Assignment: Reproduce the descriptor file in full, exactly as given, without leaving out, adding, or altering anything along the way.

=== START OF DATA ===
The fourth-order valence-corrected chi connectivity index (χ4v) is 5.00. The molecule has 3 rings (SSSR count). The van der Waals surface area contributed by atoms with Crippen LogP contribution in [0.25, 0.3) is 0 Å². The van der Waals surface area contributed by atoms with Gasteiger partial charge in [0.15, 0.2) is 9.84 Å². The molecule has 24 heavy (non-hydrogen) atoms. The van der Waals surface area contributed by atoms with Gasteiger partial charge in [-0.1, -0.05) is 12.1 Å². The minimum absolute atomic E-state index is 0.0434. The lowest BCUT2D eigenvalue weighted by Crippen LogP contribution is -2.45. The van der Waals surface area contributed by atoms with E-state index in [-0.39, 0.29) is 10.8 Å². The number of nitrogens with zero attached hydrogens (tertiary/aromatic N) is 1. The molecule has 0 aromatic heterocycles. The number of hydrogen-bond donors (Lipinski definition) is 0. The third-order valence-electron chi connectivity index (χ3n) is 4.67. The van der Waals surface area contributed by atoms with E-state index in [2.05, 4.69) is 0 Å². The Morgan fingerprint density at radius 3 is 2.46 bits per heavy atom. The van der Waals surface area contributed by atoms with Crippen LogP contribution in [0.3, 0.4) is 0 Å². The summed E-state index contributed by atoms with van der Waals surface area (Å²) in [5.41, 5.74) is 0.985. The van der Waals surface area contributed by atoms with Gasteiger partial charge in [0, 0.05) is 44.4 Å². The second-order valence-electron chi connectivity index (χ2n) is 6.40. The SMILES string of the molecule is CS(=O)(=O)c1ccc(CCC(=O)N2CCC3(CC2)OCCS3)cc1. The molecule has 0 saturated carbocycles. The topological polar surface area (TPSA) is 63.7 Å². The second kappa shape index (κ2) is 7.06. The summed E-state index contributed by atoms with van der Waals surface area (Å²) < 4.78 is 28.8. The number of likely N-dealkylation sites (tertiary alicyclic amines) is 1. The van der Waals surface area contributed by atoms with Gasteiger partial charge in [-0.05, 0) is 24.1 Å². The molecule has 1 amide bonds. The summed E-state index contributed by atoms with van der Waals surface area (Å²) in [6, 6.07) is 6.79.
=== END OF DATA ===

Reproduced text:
The fourth-order valence-corrected chi connectivity index (χ4v) is 5.00. The molecule has 3 rings (SSSR count). The van der Waals surface area contributed by atoms with Crippen LogP contribution in [0.25, 0.3) is 0 Å². The van der Waals surface area contributed by atoms with Gasteiger partial charge in [0.15, 0.2) is 9.84 Å². The molecule has 24 heavy (non-hydrogen) atoms. The van der Waals surface area contributed by atoms with Gasteiger partial charge in [-0.1, -0.05) is 12.1 Å². The minimum absolute atomic E-state index is 0.0434. The lowest BCUT2D eigenvalue weighted by Crippen LogP contribution is -2.45. The van der Waals surface area contributed by atoms with E-state index in [-0.39, 0.29) is 10.8 Å². The number of nitrogens with zero attached hydrogens (tertiary/aromatic N) is 1. The molecule has 0 aromatic heterocycles. The number of hydrogen-bond donors (Lipinski definition) is 0. The third-order valence-electron chi connectivity index (χ3n) is 4.67. The van der Waals surface area contributed by atoms with E-state index in [2.05, 4.69) is 0 Å². The Morgan fingerprint density at radius 3 is 2.46 bits per heavy atom. The van der Waals surface area contributed by atoms with Crippen LogP contribution in [0.3, 0.4) is 0 Å². The summed E-state index contributed by atoms with van der Waals surface area (Å²) in [5.41, 5.74) is 0.985. The van der Waals surface area contributed by atoms with Gasteiger partial charge in [0, 0.05) is 44.4 Å². The second-order valence-electron chi connectivity index (χ2n) is 6.40. The SMILES string of the molecule is CS(=O)(=O)c1ccc(CCC(=O)N2CCC3(CC2)OCCS3)cc1. The molecule has 0 saturated carbocycles. The topological polar surface area (TPSA) is 63.7 Å². The second kappa shape index (κ2) is 7.06. The summed E-state index contributed by atoms with van der Waals surface area (Å²) < 4.78 is 28.8. The number of likely N-dealkylation sites (tertiary alicyclic amines) is 1. The van der Waals surface area contributed by atoms with Gasteiger partial charge in [-0.05, 0) is 24.1 Å². The molecule has 1 amide bonds. The summed E-state index contributed by atoms with van der Waals surface area (Å²) in [6, 6.07) is 6.79.